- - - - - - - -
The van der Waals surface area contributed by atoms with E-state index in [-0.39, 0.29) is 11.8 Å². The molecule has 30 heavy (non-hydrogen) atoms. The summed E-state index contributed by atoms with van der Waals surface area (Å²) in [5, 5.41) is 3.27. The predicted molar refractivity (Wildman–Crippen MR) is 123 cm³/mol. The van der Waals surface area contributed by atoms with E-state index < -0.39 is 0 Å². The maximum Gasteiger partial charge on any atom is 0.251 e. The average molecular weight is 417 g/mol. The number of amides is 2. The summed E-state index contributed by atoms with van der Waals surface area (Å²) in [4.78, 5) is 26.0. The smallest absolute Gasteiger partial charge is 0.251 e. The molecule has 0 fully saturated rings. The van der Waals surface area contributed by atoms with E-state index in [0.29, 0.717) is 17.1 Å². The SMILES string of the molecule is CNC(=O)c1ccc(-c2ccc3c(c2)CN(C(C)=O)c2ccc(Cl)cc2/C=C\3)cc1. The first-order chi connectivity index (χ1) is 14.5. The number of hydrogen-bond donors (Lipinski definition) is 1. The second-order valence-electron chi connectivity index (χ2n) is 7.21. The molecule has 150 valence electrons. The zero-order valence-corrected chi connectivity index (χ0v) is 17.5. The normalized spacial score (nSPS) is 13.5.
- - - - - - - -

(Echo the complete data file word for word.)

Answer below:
The van der Waals surface area contributed by atoms with E-state index in [-0.39, 0.29) is 11.8 Å². The molecule has 30 heavy (non-hydrogen) atoms. The summed E-state index contributed by atoms with van der Waals surface area (Å²) in [5, 5.41) is 3.27. The predicted molar refractivity (Wildman–Crippen MR) is 123 cm³/mol. The van der Waals surface area contributed by atoms with E-state index < -0.39 is 0 Å². The maximum Gasteiger partial charge on any atom is 0.251 e. The average molecular weight is 417 g/mol. The number of amides is 2. The summed E-state index contributed by atoms with van der Waals surface area (Å²) in [4.78, 5) is 26.0. The smallest absolute Gasteiger partial charge is 0.251 e. The molecule has 0 fully saturated rings. The van der Waals surface area contributed by atoms with E-state index in [0.29, 0.717) is 17.1 Å². The SMILES string of the molecule is CNC(=O)c1ccc(-c2ccc3c(c2)CN(C(C)=O)c2ccc(Cl)cc2/C=C\3)cc1. The first-order chi connectivity index (χ1) is 14.5. The number of hydrogen-bond donors (Lipinski definition) is 1. The second-order valence-electron chi connectivity index (χ2n) is 7.21. The molecule has 150 valence electrons. The zero-order valence-corrected chi connectivity index (χ0v) is 17.5. The normalized spacial score (nSPS) is 13.5.